Region’s call-center employment grows |

Region’s call-center employment grows

Blackhawk Network can house up to 130 employees at its South Reno location

Competition for Reno-area call center jobs is heating up.

Last week’s announcement by Blackhawk Network of Pleasanton, Calif., that it will bring 88 employees on board by April 1 to staff its new customer service center in south Reno takes a modest bite out of the available pool of call center workers.

AT&T last week also announced plans to add another 15 employees to its call center staff of more than 200 employed in its Reno offices. Other companies operating large call/customer service centers in the Truckee Meadows include insurance giant The Hartford and its subsidiary, Catlayst 360, medical, dental and veterinary supplier Henry Schein, West Corporation and One Contact.

John Britton, director of corporate communications for AT&T’s California and Nevada regions, says the addition of several new players in the call center space over the past few years definitely has made it more competitive to attract new employees.

“Competition is a good thing; it is good for the marketplace,” Britton says. “The marketplace has gotten more competitive, but for us it is about technical support in the call center. One thing we are looking for is committed people who want to work with and take care of our customers. They understand the problems customers have and want to solve them.”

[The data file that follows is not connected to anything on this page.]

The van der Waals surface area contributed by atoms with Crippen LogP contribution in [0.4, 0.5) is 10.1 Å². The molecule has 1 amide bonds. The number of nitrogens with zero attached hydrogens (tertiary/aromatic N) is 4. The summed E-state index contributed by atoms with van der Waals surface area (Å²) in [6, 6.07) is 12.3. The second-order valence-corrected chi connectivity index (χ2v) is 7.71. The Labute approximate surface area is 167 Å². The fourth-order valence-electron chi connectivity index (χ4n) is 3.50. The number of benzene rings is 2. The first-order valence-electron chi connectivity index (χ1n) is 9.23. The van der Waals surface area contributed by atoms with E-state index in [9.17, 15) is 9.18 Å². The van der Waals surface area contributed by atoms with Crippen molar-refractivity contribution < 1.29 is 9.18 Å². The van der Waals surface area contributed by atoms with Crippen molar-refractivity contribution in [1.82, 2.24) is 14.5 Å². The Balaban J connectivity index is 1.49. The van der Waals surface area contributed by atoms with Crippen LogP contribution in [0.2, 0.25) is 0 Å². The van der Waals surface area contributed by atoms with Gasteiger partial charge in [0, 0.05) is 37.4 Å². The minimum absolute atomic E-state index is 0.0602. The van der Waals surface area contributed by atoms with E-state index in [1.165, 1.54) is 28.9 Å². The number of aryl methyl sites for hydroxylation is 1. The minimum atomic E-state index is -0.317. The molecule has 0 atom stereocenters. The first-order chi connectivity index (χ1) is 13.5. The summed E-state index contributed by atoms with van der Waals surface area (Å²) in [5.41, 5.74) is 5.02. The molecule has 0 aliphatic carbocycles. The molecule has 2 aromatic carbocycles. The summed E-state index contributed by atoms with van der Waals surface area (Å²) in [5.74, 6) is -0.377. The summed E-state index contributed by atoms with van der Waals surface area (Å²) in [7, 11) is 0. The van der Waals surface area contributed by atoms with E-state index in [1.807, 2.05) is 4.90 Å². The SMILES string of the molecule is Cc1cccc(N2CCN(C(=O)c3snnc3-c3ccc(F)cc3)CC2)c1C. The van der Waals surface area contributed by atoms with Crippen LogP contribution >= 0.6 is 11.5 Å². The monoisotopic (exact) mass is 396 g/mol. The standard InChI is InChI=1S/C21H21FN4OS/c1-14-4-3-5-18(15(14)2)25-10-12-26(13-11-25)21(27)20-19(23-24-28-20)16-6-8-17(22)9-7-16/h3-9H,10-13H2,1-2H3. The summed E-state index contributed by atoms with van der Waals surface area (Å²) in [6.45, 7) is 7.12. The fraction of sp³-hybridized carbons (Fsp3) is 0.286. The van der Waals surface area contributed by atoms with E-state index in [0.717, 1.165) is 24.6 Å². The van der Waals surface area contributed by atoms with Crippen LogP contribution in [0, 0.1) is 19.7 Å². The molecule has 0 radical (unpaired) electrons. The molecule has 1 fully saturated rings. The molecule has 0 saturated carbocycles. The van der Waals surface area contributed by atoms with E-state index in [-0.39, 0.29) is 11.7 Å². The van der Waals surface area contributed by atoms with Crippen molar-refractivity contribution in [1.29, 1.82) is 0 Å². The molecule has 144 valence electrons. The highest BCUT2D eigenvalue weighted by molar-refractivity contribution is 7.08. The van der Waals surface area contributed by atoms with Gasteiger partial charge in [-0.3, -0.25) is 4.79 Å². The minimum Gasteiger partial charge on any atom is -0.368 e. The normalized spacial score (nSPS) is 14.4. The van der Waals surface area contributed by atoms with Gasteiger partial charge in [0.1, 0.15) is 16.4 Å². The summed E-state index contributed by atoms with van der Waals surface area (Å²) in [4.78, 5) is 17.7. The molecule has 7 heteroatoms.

New call centers have employed several hundred workers in the past 12 months alone, but the pool of available help still remains large, notes Mike Kazmierski, president and chief executive officer of Economic Development Authority of Western Nevada.

Kazmierski says EDAWN sees continued interest from customer service/call centers inquiring about moving into northern Nevada. Centers that have above-average starting wages — West advertises positions beginning at $11 an hour, while AT&T says salaries start around $30,000, for instance — more often choose Reno.

“We do have some interest, but the ones that don’t pay much we lose,” Kazmierski says. “But that is good news as far as we are concerned because we want to keep our customer service center wages up. When you throw a benefits package in, it’s a pretty good job for a part of our workforce.”

Kazmierski says site selectors typically use 3 to 5 percent of available workforce as a gauge to determine workforce availability. Northern Nevada’s high unemployment — 9.6 percent in Reno-Sparks in December, and 10.1 percent in Carson City — still leaves plenty of room for new call centers requiring staff of 100 or more employees.